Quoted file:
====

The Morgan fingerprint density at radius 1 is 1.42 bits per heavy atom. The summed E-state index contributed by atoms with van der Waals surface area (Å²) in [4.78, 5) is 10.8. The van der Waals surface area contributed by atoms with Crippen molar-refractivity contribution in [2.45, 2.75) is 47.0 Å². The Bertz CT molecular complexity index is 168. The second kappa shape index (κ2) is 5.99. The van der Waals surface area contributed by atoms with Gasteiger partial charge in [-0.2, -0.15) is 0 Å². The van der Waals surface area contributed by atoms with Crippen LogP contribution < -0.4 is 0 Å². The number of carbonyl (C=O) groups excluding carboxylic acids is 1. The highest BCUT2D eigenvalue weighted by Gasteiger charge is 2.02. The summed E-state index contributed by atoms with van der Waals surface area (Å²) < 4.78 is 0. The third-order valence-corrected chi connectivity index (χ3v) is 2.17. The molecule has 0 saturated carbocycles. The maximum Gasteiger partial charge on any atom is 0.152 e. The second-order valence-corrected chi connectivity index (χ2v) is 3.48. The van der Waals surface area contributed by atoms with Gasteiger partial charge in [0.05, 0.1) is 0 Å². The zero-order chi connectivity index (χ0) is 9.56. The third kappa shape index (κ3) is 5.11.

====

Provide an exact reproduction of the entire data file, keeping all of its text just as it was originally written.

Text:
The Morgan fingerprint density at radius 1 is 1.42 bits per heavy atom. The summed E-state index contributed by atoms with van der Waals surface area (Å²) in [4.78, 5) is 10.8. The van der Waals surface area contributed by atoms with Crippen molar-refractivity contribution in [2.45, 2.75) is 47.0 Å². The Bertz CT molecular complexity index is 168. The second kappa shape index (κ2) is 5.99. The van der Waals surface area contributed by atoms with Gasteiger partial charge in [-0.2, -0.15) is 0 Å². The van der Waals surface area contributed by atoms with Crippen LogP contribution < -0.4 is 0 Å². The number of carbonyl (C=O) groups excluding carboxylic acids is 1. The highest BCUT2D eigenvalue weighted by Gasteiger charge is 2.02. The summed E-state index contributed by atoms with van der Waals surface area (Å²) < 4.78 is 0. The third-order valence-corrected chi connectivity index (χ3v) is 2.17. The molecule has 0 saturated carbocycles. The maximum Gasteiger partial charge on any atom is 0.152 e. The second-order valence-corrected chi connectivity index (χ2v) is 3.48. The van der Waals surface area contributed by atoms with Gasteiger partial charge in [0.05, 0.1) is 0 Å². The zero-order chi connectivity index (χ0) is 9.56. The third kappa shape index (κ3) is 5.11.